Many firms of Solicitors switched funding from Legal Aid to CFA prior to 1 April 2013.
There have been a number of decisions relating to this issue in recent weeks.
In the case of Surrey v Barnet and Chase Farm Hospital NHS Trust  EWHC B16, Master Rowley ruled that success fee and ATE insurance premium were irrecoverable on the basis of the advice given to the Claimant was "insufficient on which to found any proper or reasonable conclusion". This was because the Claimant's Solicitors had not informed the Claimant of the fact that the 10% enhancement upon general damages would be lost on transfer to CFA.
Further recent cases have also seen the success fee and ATE insurance premiums disallowed on the basis of inadequate advice.
In AH v Lewisham Hospital NHS Trust  EWHC B3, Deputy Master Campbell referred to the fact that a "very significant component" to the advice given was missing. That was, again, reference to the fact that the Claimant's Solicitor had not informed their client that the 10% enhancement upon general damages in Simmons v Castle would be lost on transfer to CFA. In this case, the 10% figure could have been worth as much as £17,500.00 to the Claimant.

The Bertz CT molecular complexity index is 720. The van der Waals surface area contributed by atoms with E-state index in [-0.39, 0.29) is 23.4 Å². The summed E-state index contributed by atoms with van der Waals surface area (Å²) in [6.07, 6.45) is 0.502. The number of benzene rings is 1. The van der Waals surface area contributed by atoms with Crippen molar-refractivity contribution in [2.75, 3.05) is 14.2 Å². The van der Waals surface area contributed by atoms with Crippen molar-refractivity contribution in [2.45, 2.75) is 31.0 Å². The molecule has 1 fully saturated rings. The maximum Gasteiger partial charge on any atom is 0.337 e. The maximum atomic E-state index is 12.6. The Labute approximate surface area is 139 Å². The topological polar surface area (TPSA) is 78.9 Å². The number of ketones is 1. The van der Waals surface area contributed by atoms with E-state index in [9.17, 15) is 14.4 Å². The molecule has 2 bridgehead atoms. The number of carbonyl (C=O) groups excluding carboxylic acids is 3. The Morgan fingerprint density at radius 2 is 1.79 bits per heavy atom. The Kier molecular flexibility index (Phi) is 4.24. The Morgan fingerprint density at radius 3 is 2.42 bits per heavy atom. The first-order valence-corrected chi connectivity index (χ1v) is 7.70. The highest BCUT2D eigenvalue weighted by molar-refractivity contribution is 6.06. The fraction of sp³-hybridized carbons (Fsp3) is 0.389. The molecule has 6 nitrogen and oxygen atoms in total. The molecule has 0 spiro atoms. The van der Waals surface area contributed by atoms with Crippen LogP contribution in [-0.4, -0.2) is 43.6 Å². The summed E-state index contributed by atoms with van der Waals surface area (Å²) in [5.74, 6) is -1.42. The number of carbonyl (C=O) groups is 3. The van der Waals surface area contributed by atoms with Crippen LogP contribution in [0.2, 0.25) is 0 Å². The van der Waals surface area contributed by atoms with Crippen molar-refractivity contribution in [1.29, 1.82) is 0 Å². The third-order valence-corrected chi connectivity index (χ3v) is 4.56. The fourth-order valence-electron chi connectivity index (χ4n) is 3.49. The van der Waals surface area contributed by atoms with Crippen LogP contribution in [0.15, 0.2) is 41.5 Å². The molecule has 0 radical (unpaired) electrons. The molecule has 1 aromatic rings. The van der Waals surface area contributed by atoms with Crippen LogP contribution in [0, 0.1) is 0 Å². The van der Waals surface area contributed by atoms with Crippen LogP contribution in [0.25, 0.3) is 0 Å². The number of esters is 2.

In Ramos v Oxford University NHS Trust  EWHC B4, Master Leonard came to the same conclusion.
It is not all bad news for Claimants though. The High Court has, this week, upheld the decision of Master Rowley in the case of Milton Keynes NHS Trust v Hyde  EWHC 72 (QB).
The Claimant had entered into a pre 1 April 2013 CFA when the funding under the Legal Aid Certificate had been exhausted, though there had been no application for discharge of the certificate.
Master Rowley had confirmed that it was reasonable for the Claimant to have moved from Legal Aid funding to CFA in circumstances where the funding under the certificate had been exhausted and the LSC had indicated that there would be no further funding under the certificate.
Soole J, hearing the appeal confirmed that it was "reasonable and proper" for the Claimant to enter into a CFA and that there was no concurrency of public and private funding. The trust's appeal was rejected.
It seems clear that there will be great difficulty in persuading the Courts that transfer from Legal Aid to CFA prior to 1 April 2013 was a reasonable step to take unless it can be proven that the Claimant was given appropriate advice, and that the full implications in relation to the loss of the 10% Simmons v Castle uplift were explained.
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